Those stirring words are eloquent enough to remind us that Judd also worked for several years as a professional art critic. And his finest work certainly possesses a feeling of inevitability. Even when he started building units of form, either ranged along a wall or ascending in majestic stacks from floor to ceiling, Judd made sure that our eyes are not distracted by the parts. When encountering these often titanic aggregations of steel, iron, aluminium, copper or Plexiglas, we are conscious of wholeness. And we are beguiled by Judd's willingness to counter geometric severity with seductive delight. Leaning over the open top of a rich copper box, we realise that the glowing redness of the enamel within gives off a sensation of irresistible warmth.

Such works also make us aware of Judd's growing fascination with a dialogue between presence and absence. The four great cubes of galvanised iron in To Susan Buckwalter look weighty, and gain much of their power from Judd's refusal to pretend that they are anything other than abstract units made by fabricators. But the empty spaces between them play a vital role in the sculpture, and the square aluminium pipe running along the top is open at both ends. Standing at either side, we are able to peer all the way through the blue-lacquered pipe's interior. It opens up the sculpture, making us conscious of the outside/inside debate enlivening Judd's subsequent work.

In 1965, Judd denied the existence of any landscape references in his work. Five years later, however, he spent the summer travelling through the south-west of the US and began to consider work responding to a particular stretch of countryside. Although still based in New York, Judd had grown increasingly tired of big-city life. He had spent much of his childhood on his grandparents' farm in Missouri, and remote rural settings appealed to this shy man. In 1971, he discovered in the Chihuahuan Desert a quiet Texan town called Marfa. From that moment until his death in 1994, Judd's most ambitious sculpture was created for the buildings and outdoor locations he acquired at Marfa and the surrounding area.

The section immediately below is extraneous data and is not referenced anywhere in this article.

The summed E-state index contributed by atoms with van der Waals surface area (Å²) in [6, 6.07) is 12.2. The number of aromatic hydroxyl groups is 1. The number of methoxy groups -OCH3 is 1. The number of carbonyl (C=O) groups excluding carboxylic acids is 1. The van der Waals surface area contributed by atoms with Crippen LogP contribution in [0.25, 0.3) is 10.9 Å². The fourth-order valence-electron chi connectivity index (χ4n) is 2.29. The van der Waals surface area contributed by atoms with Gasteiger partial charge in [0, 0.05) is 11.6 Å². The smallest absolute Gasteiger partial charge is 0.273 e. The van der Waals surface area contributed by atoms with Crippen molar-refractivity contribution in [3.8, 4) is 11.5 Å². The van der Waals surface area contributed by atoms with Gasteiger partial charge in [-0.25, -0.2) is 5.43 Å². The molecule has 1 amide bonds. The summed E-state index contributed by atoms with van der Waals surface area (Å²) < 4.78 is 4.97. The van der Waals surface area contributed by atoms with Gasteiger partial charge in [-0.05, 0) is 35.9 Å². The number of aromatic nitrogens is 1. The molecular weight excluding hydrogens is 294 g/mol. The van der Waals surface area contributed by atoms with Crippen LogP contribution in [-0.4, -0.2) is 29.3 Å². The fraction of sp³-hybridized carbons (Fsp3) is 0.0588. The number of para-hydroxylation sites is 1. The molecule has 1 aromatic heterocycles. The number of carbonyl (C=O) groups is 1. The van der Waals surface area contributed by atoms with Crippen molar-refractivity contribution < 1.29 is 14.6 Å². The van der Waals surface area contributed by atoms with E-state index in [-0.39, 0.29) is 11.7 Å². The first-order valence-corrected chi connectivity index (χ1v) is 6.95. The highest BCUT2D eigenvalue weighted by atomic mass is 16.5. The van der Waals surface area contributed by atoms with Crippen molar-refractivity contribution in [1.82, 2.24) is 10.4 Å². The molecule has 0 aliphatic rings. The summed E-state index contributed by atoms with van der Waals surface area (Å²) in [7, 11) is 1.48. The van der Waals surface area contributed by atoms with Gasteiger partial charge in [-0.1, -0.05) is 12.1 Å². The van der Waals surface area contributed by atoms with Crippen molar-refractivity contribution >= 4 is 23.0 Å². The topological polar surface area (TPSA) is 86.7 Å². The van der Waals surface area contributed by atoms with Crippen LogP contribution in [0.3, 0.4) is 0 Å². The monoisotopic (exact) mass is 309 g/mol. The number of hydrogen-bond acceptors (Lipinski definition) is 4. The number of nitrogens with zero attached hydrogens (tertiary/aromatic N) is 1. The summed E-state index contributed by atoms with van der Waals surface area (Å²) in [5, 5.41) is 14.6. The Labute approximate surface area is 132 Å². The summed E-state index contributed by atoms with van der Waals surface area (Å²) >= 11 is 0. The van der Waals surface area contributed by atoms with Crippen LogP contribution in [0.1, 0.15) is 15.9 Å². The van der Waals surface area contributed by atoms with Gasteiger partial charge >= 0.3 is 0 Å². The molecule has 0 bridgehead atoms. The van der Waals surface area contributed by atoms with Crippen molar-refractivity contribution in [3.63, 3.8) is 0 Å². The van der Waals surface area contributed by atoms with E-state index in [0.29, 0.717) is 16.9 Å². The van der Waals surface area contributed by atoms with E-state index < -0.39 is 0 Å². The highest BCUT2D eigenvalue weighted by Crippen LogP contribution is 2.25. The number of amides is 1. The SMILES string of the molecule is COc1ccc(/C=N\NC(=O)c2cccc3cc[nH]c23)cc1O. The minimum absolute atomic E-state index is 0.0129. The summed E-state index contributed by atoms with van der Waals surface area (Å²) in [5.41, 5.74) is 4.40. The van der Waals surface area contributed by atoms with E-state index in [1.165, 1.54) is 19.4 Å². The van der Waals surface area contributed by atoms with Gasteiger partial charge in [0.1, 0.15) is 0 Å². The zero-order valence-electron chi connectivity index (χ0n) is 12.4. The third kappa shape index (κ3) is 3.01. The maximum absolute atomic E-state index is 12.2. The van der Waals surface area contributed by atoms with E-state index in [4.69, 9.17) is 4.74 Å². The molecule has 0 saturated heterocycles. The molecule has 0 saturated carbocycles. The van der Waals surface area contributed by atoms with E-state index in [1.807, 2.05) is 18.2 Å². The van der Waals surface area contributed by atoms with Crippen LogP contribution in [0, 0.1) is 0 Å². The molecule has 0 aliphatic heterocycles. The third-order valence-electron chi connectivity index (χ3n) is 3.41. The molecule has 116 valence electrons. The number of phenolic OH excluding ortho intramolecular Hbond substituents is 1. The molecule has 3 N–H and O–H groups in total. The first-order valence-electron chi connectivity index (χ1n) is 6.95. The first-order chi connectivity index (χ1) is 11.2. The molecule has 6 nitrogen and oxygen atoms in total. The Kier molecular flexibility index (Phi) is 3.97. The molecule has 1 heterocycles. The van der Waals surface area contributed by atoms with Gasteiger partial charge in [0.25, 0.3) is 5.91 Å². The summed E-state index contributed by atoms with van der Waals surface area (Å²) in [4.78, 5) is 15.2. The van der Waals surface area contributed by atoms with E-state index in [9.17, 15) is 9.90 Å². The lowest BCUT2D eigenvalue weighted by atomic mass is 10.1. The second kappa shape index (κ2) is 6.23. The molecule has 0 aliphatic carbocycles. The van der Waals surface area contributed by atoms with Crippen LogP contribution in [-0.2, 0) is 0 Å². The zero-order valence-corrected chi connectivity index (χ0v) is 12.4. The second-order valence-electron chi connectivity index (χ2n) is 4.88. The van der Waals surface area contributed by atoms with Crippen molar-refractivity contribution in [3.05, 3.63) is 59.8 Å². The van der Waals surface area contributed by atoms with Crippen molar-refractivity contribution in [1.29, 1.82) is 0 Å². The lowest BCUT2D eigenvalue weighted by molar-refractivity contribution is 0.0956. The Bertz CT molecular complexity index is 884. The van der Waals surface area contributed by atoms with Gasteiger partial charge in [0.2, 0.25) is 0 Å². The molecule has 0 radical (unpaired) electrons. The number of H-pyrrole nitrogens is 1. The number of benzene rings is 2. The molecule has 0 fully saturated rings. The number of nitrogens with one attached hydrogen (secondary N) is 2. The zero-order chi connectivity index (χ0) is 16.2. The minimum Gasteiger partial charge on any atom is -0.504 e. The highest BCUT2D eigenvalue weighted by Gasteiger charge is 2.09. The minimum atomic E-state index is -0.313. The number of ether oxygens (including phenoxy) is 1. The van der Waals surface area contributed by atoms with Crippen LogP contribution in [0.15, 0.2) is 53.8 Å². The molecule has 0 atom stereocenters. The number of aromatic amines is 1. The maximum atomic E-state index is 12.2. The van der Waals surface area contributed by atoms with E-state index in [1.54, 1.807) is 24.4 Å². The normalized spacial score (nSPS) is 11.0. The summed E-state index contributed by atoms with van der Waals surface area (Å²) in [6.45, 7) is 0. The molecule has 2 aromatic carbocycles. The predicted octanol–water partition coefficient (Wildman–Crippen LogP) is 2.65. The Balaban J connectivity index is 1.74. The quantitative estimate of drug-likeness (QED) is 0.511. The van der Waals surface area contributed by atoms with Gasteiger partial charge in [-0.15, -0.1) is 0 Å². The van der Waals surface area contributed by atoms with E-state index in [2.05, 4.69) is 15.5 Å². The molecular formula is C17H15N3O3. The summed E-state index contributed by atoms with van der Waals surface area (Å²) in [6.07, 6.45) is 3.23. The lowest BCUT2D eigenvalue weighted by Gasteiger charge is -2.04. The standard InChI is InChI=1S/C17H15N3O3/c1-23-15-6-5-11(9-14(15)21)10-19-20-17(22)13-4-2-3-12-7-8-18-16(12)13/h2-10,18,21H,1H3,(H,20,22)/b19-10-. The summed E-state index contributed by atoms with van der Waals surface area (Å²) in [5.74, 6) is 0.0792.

In the latter stages of the Tate show, we grow more and more aware of the work's immensity - not only its size, but also its ability to evoke the vastness of a supremely elemental place. Judd's involvement with architecture and his fierce views about the best way to install his work reached their ultimate fruition at Marfa. No one can fully grasp this great sculptor without visiting the epic sequence of pieces made for the permanent settings he created there. But the Tate show offers a bracing summary of his achievements and, by the end, their single-minded unity is overwhelming.

"Donald Judd" is at Tate Modern, London SE1 (020 7887 8000) until 25 April. Earlier Judd shows are discussed in Richard Cork's four volumes on modern art, recently published by Yale